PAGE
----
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Why is The Chinese Moon Festival Celebrated?

Ever wondered why the Chinese celebrate the Moon Festival?

The tradition of celebrating the Chinese Moon Festival goes back to the Shang Dynasty that ruled ancient China during 1600–1046 BC. Ancient Chinese rulers worshipped the moon in autumn as they believed that the practice would bring their kingdoms peace and a generous harvest the coming year. Food was very important in keeping the people happy, and a good harvest means a happy populace, which in turn guarantees their reign for another year.

But how such traditions and festivals are passed down from generation to generation is through the telling of folktales to enthral the youth and impress upon them to pass it onto their next of kin. And the Chinese have their own legend behind the Moon Festival.

Chang E - Why is moon festival celebrated

Image: Kien Wai E used under the Creative Commons Licence

There are plenty of folklore but the most popular one is that of the Moon Goddess Chang E.

According to legend, the earth had ten suns and the scorching heat was unbearable for living beings. A warrior named Hou Yi saved everyone by shooting down nine suns out of the ten. Hou Yi was celebrated across the kingdom and people from lands far and wide came to congratulate him. Amongst these visitors was a man named Peng Meng. After his feat, Hou Yi went on to marry a beautiful lady named Chang E.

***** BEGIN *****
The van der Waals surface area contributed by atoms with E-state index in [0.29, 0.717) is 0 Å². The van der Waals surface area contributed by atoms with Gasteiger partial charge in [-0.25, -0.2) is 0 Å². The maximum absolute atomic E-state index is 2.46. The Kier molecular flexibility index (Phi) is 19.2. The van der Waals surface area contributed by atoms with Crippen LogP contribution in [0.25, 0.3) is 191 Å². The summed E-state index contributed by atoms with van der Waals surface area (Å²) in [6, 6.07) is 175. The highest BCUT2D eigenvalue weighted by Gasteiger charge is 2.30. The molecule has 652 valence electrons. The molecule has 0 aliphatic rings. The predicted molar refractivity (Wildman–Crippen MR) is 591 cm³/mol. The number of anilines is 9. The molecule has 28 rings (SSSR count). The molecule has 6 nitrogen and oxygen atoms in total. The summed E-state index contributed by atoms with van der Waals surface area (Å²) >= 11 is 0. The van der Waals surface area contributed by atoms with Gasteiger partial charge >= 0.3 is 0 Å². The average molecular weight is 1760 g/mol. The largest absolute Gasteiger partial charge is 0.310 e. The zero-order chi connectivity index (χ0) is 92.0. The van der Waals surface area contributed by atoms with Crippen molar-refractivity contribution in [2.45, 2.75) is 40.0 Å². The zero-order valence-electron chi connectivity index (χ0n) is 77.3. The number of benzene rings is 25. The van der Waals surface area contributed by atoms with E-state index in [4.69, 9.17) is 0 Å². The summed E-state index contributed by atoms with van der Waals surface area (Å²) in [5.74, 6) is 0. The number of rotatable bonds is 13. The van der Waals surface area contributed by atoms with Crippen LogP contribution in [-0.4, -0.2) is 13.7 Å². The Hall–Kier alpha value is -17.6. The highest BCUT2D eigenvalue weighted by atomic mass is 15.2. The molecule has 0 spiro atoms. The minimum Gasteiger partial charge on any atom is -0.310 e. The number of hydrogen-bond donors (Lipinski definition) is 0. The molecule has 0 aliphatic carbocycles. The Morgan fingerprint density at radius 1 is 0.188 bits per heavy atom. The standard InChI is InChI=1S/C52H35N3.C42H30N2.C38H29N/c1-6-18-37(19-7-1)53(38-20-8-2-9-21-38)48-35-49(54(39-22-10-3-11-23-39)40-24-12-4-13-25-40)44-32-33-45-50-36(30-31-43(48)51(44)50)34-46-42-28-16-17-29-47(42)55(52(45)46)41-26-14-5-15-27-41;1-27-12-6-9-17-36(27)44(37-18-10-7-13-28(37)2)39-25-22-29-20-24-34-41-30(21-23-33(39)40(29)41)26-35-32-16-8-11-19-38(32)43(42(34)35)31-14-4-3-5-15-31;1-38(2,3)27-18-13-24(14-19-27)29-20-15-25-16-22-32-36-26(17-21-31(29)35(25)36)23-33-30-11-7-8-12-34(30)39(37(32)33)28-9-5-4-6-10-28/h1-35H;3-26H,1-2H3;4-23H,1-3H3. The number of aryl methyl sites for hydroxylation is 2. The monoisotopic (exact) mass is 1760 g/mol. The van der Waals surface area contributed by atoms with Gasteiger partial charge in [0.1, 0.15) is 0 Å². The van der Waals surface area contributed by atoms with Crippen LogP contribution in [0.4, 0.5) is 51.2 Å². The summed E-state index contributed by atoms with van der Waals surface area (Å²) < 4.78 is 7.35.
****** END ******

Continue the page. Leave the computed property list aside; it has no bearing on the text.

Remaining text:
The Secret Elixir

One day, Hou Yi was going to see a friend and on the way, he came upon Wagmu, the queen of heaven. She offered him an elixir, which when consumed would turn him into an immortal and ascend him to heaven. Hou Yi loved this wife so much that he didn’t want to leave her and hence didn’t drink the potion so he gave it to Chang E for safekeeping.

What made Change E drink the Elixir?

Unfortunately, Peng Meng saw this and after a few days went to Hou Yi’s house to steal the elixir. Chang E realised that she wouldn’t be able to keep it away from Peng Meng, so she drank the potion. Gaining immortality, she began to ascend to heaven, and flew out of the window, into the sky. But her love for her husband drew her towards the moon, which is considered to be the closest place in heaven to earth.

How Chang E appeared on the Moon?

Days passed, and one fine day when Hou Yi was looking at the moon, he saw a figure which looked just like Chang E. He took all of her favourite food and offered it at an altar. When the locals learned the story of Chang  E, they started worshipping her as the Moon Goddess by offering sacrifices to the moon. Ever since then moon festival has been celebrated with reverence to the Moon Goddess.

It is believed that on the 15th day of the eighth month of the lunar calendar each year, Hou Yi and Chang E meet somewhere between the earth and the moon to commemorate their love. And this is a symbol of reunion that is by and large practised even to this day among many Southeast Asian families.

Moon goddess - Why is The Moon Festival Celebrated

Image courtesy of Royalty-free Google images